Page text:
Expanding the Choices. There is no perfect way to finance the delivery of care, and there is no perfect delivery mechanism. Financing mechanisms include various types of HMOs, PPOs, point of service plans, traditional indemnity insurance, benefit payment schedules, and medical savings accounts (MSAs).
Each of these has advantages and disadvantages. The best way to bring out the strong points and suppress the weak points of each of these options is through an improved marketplace. Instead of government or employers dictating to beneficiaries which one of these financing mechanisms is best, the beneficiary should have access to an expanded array of choices. Each should operate without discrimination from employers or government.
For example, MSAs are one way to directly reward individuals for using the system in a cost-effective way. Every beneficiary should have an equal opportunity, without prejudice, to choose an MSA or an HMO or whatever plan seems to make the most sense to that person. Having these various imperfect mechanisms competing with one another in a better marketplace will have the same result that competition has in other marketplaces for goods and services: increased quality and decreased cost.
Individual Selection and Ownership. The individual should be given both the opportunity and the responsibility to choose and own his or her insurance, but with the periodic right to change if dissatisfied with the previous choice. The ability to change if dissatisfied represents a safety valve for the beneficiary and causes the accountability in the system to flow to the beneficiary.
Defined Contribution. Whether the employer in the private sector or the government in the public sector funds the benefit, the employer or the government should put up the same amount of money no matter which choice the individual makes. If the individual wants more or different coverage, he or she can supplement that defined contribution as desired. This gives the employer or government predictability as to cost next year or even over the next several years. It also offers an opportunity for the individual to be rewarded for selecting wisely.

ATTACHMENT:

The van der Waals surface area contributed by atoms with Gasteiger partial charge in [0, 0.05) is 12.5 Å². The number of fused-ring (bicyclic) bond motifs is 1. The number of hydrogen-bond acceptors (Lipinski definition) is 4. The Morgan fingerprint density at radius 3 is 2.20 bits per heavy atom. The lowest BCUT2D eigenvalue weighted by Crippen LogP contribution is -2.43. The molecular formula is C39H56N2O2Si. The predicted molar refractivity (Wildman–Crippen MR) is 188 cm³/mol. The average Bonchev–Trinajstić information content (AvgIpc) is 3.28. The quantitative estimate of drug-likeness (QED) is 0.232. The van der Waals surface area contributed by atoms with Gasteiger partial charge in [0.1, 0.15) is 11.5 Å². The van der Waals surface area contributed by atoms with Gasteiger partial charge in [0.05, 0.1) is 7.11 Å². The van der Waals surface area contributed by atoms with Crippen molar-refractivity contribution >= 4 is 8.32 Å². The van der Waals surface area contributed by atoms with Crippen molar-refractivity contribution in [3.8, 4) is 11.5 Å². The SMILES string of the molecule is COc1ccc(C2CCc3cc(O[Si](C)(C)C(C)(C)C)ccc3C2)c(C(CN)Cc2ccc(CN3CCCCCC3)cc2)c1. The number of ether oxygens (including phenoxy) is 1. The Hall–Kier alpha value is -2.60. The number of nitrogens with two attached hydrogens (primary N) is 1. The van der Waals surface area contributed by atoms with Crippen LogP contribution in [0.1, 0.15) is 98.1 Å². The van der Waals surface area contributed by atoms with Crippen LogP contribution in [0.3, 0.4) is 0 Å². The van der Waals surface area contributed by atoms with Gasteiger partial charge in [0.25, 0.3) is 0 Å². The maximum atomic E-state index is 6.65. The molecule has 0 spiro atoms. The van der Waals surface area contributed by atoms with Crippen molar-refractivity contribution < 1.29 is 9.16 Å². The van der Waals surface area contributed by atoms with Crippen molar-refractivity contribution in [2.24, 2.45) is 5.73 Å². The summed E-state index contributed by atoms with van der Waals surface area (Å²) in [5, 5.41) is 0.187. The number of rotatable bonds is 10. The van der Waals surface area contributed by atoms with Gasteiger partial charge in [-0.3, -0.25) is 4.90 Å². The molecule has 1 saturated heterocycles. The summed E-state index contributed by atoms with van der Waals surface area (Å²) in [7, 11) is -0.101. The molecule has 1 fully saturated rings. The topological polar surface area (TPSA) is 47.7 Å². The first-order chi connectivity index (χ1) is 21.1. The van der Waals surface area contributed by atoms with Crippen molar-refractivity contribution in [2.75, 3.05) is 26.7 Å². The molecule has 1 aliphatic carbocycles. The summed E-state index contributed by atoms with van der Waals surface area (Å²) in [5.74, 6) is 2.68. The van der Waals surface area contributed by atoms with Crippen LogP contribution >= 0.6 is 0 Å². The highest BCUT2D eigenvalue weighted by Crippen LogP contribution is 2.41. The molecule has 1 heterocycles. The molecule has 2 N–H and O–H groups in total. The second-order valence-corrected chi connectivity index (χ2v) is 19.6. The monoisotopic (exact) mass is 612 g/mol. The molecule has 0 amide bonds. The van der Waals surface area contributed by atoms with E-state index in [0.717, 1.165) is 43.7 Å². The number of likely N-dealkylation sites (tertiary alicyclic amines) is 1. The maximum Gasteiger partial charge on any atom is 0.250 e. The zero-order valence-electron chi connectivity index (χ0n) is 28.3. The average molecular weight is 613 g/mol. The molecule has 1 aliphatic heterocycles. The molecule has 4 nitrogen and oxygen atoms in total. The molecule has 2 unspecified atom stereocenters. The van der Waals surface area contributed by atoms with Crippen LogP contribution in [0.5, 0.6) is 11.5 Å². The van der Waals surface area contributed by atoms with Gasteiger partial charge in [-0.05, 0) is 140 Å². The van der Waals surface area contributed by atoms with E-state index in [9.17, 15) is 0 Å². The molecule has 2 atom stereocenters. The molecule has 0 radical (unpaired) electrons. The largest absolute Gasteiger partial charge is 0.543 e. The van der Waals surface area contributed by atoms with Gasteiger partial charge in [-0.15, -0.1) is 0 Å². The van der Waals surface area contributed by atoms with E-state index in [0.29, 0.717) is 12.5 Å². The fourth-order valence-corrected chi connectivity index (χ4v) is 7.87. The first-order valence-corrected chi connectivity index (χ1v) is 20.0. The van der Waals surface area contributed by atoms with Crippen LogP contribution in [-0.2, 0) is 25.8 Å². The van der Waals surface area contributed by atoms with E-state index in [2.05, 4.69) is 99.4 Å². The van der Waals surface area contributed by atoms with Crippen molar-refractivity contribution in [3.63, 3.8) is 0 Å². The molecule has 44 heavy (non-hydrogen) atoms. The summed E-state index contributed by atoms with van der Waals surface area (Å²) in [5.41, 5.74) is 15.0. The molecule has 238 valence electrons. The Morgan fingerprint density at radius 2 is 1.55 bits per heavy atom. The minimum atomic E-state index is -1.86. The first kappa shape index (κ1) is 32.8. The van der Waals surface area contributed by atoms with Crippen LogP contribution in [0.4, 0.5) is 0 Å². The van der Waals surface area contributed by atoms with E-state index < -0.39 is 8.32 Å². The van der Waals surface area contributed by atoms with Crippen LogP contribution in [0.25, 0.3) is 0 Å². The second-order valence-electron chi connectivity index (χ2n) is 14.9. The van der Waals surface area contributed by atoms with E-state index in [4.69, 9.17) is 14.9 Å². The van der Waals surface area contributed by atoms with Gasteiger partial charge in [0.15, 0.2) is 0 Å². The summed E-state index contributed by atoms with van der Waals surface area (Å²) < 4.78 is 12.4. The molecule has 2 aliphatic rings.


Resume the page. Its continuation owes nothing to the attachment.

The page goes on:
Current tax law discriminates against someone who buys health insurance as an individual. That needs to be changed. This matter has been discussed repeatedly by my colleagues at The Heritage Foundation, by prominent economists who span the political spectrum, and by a variety of health care policy analysts, from the Cato Institute to the Progressive Policy Institute.1 Moreover, there is bipartisan interest in rectifying these inequities, with newfound alliances between men like House Majority Leader Richard Armey (R-TX) and Representative Pete Stark (D-CA), and fruitful legislative partnerships between Representatives Jim McDermott, a liberal Democrat from Washington State, and James Rogan, a conservative Republican from California.2
The other issue is very relevant, and not as often discussed in public forums: How can I as an employer offer my 12 employees a choice of multiple different kinds of insurance, and how can each of them purchase insurance at group rates rather than individual rates? Some mechanism needs to be developed to facilitate that process.
In a purchasing cooperative, employers band together to micromanage the insurance benefits. Typically, the employers determine what the plans should look like and even engage in negotiation over the price. The result is a distorted marketplace that may continue to limit the choice through a cookie-cutter mechanism. The result: The individual chooses between a variety of similar plans rather than a variety of different plans.
Negotiating the price between the cooperative and the insurance plans means that the individual is still insulated from variations in cost from one delivery setting to another. Using an automotive metaphor, the proponents of such a mechanism say, "We'll provide you the car. You can have any color you want as long as it's black. You can have however many doors you want, as long as it's two. You can have whatever transmission you want, as long as it's three-speed manual, and so on."
In concept and in operation, the voluntary choice cooperative is very different. A voluntary choice cooperative would function simply as a clearinghouse. It would qualify the plans to make certain that they are solvent and that they adhere to truth in advertising, covering what they say they will cover and living up to the contract they make with each individual who picks the plan. Rather than becoming immersed in the micromanagement of the process, the employer is entirely out of the health insurance management loop.